Race And Personal Relationships During 1950s / 50s South Africa

1361 WordsNov 18, 20166 Pages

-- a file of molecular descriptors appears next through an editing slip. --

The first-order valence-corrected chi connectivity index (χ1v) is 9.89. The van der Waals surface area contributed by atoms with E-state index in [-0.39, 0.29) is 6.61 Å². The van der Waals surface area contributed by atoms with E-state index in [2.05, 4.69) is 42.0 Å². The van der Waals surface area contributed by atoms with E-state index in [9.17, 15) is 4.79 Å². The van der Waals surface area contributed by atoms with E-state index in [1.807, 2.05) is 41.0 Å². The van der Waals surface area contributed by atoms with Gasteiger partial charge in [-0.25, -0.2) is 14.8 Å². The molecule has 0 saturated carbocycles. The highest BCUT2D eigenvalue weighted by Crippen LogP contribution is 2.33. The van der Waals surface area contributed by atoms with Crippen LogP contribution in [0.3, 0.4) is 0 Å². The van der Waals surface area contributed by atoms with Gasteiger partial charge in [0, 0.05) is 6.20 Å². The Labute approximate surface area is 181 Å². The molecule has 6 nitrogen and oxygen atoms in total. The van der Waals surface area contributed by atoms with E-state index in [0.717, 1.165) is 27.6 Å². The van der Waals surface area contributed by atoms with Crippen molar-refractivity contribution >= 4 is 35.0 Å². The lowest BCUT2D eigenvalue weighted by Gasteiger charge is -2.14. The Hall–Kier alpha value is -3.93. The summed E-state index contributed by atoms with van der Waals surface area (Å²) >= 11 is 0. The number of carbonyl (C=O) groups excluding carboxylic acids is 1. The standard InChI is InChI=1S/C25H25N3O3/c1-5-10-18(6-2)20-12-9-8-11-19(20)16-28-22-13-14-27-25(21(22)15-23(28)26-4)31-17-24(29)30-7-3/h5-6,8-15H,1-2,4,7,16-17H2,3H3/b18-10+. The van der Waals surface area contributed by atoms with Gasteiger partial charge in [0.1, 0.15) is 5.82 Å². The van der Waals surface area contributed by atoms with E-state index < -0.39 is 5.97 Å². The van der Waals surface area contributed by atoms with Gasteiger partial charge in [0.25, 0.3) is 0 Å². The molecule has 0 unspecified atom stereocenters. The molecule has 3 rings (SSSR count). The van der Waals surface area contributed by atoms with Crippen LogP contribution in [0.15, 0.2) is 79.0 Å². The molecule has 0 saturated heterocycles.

Race and Personal Relationships in 1940s/50s South Africa Analyzing the race relationships between characters in Not Either and Experimental Doll and Cry, the Beloved Country really brings the social culture of 1940s/50s South Africa to light. In Not Either an Experimental Doll, the push for a personal relationship between an African girl and white woman results in a clear division of social statuses. Cry, the Beloved Country, however, depicts a personal relationship between a black man and a white man that results in mutual respect and understanding. When effected by cultural separations and social hierarchies, black/white relationships in 1940s/1950s South Africa became very inappropriate. But, when class structures and race are wiped away, humans are more similar to each other than different. Lily and Mabel’s relationship in Not Either an Experimental Doll is riddled with misunderstandings and social inequality. Throughout their correspondence, and Shula Marks’ analysis, Lily is yearning for a personal relationship with Mabel, while Mabel wants nothing more than a sponsor role in Lily’s life. Their situation is stated very clearly by Simbusiswe with her letter to Mabel saying, “…you did all you could for that girl but it seems it is difficult to find out what she really wants…” . Looking at the letters between Lily Moya and Mabel Palmer it is plain to see that the social wants and needs for each are vastly different. Lily depends wholly on Mabel, referring to herself as

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